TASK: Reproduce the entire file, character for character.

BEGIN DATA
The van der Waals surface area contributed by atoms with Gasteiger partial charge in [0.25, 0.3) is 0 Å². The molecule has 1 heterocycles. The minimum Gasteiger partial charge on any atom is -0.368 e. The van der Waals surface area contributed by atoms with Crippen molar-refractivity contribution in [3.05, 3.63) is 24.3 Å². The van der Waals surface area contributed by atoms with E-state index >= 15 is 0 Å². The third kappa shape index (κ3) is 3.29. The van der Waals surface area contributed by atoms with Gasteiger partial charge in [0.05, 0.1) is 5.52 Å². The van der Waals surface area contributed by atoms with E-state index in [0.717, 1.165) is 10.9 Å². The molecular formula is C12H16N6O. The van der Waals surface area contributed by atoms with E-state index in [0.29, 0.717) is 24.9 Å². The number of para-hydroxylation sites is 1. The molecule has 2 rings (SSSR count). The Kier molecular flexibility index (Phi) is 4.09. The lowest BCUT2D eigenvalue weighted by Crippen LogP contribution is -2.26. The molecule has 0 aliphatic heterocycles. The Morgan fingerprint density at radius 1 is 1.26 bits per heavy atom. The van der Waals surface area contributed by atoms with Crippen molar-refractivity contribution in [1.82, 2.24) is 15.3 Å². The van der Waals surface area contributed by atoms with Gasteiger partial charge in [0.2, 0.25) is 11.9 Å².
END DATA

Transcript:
The van der Waals surface area contributed by atoms with Gasteiger partial charge in [0.25, 0.3) is 0 Å². The molecule has 1 heterocycles. The minimum Gasteiger partial charge on any atom is -0.368 e. The van der Waals surface area contributed by atoms with Crippen molar-refractivity contribution in [3.05, 3.63) is 24.3 Å². The van der Waals surface area contributed by atoms with E-state index >= 15 is 0 Å². The third kappa shape index (κ3) is 3.29. The van der Waals surface area contributed by atoms with Gasteiger partial charge in [0.05, 0.1) is 5.52 Å². The van der Waals surface area contributed by atoms with E-state index in [0.717, 1.165) is 10.9 Å². The molecular formula is C12H16N6O. The van der Waals surface area contributed by atoms with E-state index in [0.29, 0.717) is 24.9 Å². The number of para-hydroxylation sites is 1. The molecule has 2 rings (SSSR count). The Kier molecular flexibility index (Phi) is 4.09. The lowest BCUT2D eigenvalue weighted by Crippen LogP contribution is -2.26. The molecule has 0 aliphatic heterocycles. The Morgan fingerprint density at radius 1 is 1.26 bits per heavy atom. The van der Waals surface area contributed by atoms with Crippen molar-refractivity contribution in [1.82, 2.24) is 15.3 Å². The van der Waals surface area contributed by atoms with Gasteiger partial charge in [0.2, 0.25) is 11.9 Å².